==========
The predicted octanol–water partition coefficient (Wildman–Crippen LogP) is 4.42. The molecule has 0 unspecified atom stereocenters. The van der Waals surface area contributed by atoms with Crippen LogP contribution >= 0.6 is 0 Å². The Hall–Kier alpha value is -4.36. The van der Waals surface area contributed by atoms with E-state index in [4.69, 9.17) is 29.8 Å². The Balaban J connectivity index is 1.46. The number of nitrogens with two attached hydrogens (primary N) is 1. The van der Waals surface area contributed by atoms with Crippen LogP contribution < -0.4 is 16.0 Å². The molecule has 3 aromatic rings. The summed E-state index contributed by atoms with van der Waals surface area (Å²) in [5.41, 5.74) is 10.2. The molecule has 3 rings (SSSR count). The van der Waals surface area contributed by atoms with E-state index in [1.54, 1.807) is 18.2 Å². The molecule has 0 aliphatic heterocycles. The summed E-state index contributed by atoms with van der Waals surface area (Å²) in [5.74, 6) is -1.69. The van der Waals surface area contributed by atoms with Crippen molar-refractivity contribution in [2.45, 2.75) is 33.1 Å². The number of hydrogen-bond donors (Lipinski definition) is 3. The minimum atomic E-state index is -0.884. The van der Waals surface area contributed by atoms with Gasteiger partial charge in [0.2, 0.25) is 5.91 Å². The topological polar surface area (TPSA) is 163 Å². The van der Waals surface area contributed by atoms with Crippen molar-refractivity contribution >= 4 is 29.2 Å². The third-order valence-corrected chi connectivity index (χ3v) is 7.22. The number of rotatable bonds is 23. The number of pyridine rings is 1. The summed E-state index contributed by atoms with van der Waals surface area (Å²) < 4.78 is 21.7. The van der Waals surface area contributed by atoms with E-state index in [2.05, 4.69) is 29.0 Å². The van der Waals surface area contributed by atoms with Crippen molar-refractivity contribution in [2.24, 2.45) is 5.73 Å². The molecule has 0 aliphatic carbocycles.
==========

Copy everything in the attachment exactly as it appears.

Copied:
The predicted octanol–water partition coefficient (Wildman–Crippen LogP) is 4.42. The molecule has 0 unspecified atom stereocenters. The van der Waals surface area contributed by atoms with Crippen LogP contribution >= 0.6 is 0 Å². The Hall–Kier alpha value is -4.36. The van der Waals surface area contributed by atoms with E-state index in [4.69, 9.17) is 29.8 Å². The Balaban J connectivity index is 1.46. The number of nitrogens with two attached hydrogens (primary N) is 1. The van der Waals surface area contributed by atoms with Crippen LogP contribution < -0.4 is 16.0 Å². The molecule has 3 aromatic rings. The summed E-state index contributed by atoms with van der Waals surface area (Å²) in [5.41, 5.74) is 10.2. The molecule has 3 rings (SSSR count). The van der Waals surface area contributed by atoms with E-state index in [1.54, 1.807) is 18.2 Å². The molecule has 0 aliphatic heterocycles. The summed E-state index contributed by atoms with van der Waals surface area (Å²) in [5.74, 6) is -1.69. The van der Waals surface area contributed by atoms with Crippen molar-refractivity contribution in [2.45, 2.75) is 33.1 Å². The number of hydrogen-bond donors (Lipinski definition) is 3. The minimum atomic E-state index is -0.884. The van der Waals surface area contributed by atoms with Gasteiger partial charge in [0.2, 0.25) is 5.91 Å². The topological polar surface area (TPSA) is 163 Å². The van der Waals surface area contributed by atoms with Crippen molar-refractivity contribution >= 4 is 29.2 Å². The third-order valence-corrected chi connectivity index (χ3v) is 7.22. The number of rotatable bonds is 23. The number of pyridine rings is 1. The summed E-state index contributed by atoms with van der Waals surface area (Å²) < 4.78 is 21.7. The van der Waals surface area contributed by atoms with E-state index in [2.05, 4.69) is 29.0 Å². The van der Waals surface area contributed by atoms with Crippen molar-refractivity contribution in [2.24, 2.45) is 5.73 Å². The molecule has 0 aliphatic carbocycles.